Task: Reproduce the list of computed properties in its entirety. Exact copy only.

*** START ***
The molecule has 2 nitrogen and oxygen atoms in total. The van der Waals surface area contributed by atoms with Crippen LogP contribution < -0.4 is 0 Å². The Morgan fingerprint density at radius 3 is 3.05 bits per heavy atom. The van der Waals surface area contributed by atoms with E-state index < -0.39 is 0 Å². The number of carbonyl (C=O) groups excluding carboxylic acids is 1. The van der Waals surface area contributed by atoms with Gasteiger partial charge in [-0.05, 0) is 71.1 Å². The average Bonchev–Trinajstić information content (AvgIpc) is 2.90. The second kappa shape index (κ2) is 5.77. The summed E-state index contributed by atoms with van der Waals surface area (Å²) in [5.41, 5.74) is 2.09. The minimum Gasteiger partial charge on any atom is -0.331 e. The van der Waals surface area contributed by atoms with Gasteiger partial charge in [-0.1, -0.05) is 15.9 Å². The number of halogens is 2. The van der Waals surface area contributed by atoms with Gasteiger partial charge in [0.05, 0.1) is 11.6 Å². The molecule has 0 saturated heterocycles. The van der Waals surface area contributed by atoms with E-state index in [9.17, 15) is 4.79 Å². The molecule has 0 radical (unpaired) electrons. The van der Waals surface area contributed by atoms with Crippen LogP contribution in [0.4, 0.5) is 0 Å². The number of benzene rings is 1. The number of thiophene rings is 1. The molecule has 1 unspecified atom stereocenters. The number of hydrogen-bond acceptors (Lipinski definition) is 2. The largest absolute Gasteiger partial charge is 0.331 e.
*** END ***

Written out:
The molecule has 2 nitrogen and oxygen atoms in total. The van der Waals surface area contributed by atoms with Crippen LogP contribution < -0.4 is 0 Å². The Morgan fingerprint density at radius 3 is 3.05 bits per heavy atom. The van der Waals surface area contributed by atoms with E-state index < -0.39 is 0 Å². The number of carbonyl (C=O) groups excluding carboxylic acids is 1. The van der Waals surface area contributed by atoms with Gasteiger partial charge in [-0.05, 0) is 71.1 Å². The average Bonchev–Trinajstić information content (AvgIpc) is 2.90. The second kappa shape index (κ2) is 5.77. The summed E-state index contributed by atoms with van der Waals surface area (Å²) in [5.41, 5.74) is 2.09. The minimum Gasteiger partial charge on any atom is -0.331 e. The van der Waals surface area contributed by atoms with Gasteiger partial charge in [-0.1, -0.05) is 15.9 Å². The number of halogens is 2. The van der Waals surface area contributed by atoms with Gasteiger partial charge in [0.05, 0.1) is 11.6 Å². The molecule has 0 saturated heterocycles. The van der Waals surface area contributed by atoms with E-state index in [9.17, 15) is 4.79 Å². The molecule has 0 radical (unpaired) electrons. The van der Waals surface area contributed by atoms with Crippen LogP contribution in [0.4, 0.5) is 0 Å². The number of benzene rings is 1. The number of thiophene rings is 1. The molecule has 1 unspecified atom stereocenters. The number of hydrogen-bond acceptors (Lipinski definition) is 2. The largest absolute Gasteiger partial charge is 0.331 e.